(Bloomberg) -- Insolvency professionals overseeing the cleanup of defunct crypto hedge fund Three Arrows Capital said they have taken control of more than $35 million of hard currencies, seized more than 60 types of digital tokens and even sought $30 million from the sale of a superyacht named “Much Wow” as part of their recovery efforts.
But the lack of cooperation from fund founders Su Zhu and Kyle Davies is complicating the liquidation, which is designed to repay creditors owed more than $3 billion as much as possible. Advisers for Three Arrows have still had only two live conversations -- via video conference -- with the founders, who are believed to be in either Bali or the United Arab Emirates, according to a presentation delivered in bankruptcy court Friday.
“We have had to effectively recreate the company and the records of the company from scratch” because Zhu and Davies aren’t cooperating, said Russell Crumpler, a liquidator for Three Arrows in the British Virgin Islands.
Three Arrows collapsed earlier this year after a series of mistimed bets and soured crypto prices left the fund, known for making trades turbocharged by leverage, facing margin calls. It previously managed around $4 billion in assets. The implosion was one of several blowups in the spring that rocked the industry, which is absorbing a new shock following the sudden undoing last month of Sam Bankman-Fried’s FTX empire.
Zhu and Davies’ lack of engagement is making even the simplest legal processes difficult. Because their precise whereabouts are unknown, lawyers are trying to subpoena the duo via Twitter. But on Friday, US Bankruptcy Judge Martin Glenn voiced concern about the effectiveness of such an order because Zhu and Davies’ citizenship is unclear.
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A lawyer for Three Arrows railed against the founders in the hearing Friday, saying the pair are not upholding their duty to help creditors get repaid. He also said the duo hired security experts in the run-up to the hedge fund’s collapse to establish a secure way to communicate that could be deleted.
“The founders’ behavior shows they have something to hide,” Adam Goldberg, a Latham & Watkins lawyer representing Three Arrows in the US, said in the hearing. Zhu and Davies have left liquidators with “no choice” but to subpoena them for information, he said.
Zhu, reached by phone, refuted the liquidators, claiming he and Davies “have been cooperating throughout,” and that they provided “legal Saft documents for private investments as well as contract details, a full asset list of the fund, contacts of all service providers who have info, ongoing adhoc support.” Saft refers to a contract that gives its owner the right to a certain number of coins to be issued in the future.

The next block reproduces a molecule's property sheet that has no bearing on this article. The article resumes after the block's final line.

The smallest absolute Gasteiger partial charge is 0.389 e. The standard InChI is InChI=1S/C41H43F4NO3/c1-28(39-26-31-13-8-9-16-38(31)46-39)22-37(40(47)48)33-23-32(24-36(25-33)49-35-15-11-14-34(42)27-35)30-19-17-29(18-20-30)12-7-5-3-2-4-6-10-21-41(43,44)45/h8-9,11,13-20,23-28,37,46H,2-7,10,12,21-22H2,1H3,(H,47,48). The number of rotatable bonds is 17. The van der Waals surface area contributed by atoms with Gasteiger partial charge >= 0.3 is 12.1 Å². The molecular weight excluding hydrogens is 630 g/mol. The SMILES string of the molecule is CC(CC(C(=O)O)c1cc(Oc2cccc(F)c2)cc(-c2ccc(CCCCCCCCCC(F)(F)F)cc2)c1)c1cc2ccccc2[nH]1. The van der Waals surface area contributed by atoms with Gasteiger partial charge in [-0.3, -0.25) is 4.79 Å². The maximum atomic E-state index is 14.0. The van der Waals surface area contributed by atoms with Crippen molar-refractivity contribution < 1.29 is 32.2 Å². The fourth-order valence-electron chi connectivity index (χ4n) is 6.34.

Davies said on Twitter that “unfortunately our liquidators seem to refuse to engage us constructively. After months, cash in a bank account, minimal asset sales, there have still been no disbursements to creditors. Let us speak openly with all creditors to find a better way forward.”
Representatives at a law firm for Zhu and Davies based in Singapore didn’t respond to a request for comment.
Advisers have uncovered evidence of money flowing directly from Three Arrows to pay for Much Wow, a luxury superyacht, according to the hedge fund’s liquidators. The firm building the boat ultimately canceled the purchase contract because final amounts owed weren’t paid, and the ship has since been resold.
The entity formed to own the vessel, Much Wow Ltd., is now in insolvency proceedings in the Cayman Islands. Proceeds from the sale of the boat will ultimately be funneled to Much Wow, and Three Arrows liquidators have filed a $30 million claim in the case.
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The liquidators’ Friday presentation also featured screenshots of recent tweets made by Zhu and Davies that criticized Bankman-Fried and FTX, which was displayed as evidence of their willingness to speak publicly. The presentation also noted founders’ tweets that pushed for the truth of FTX’s situation to emerge.
--With assistance from Olga Kharif and Joanna Ossinger.
(Adds comment from Davies in ninth paragraph.)
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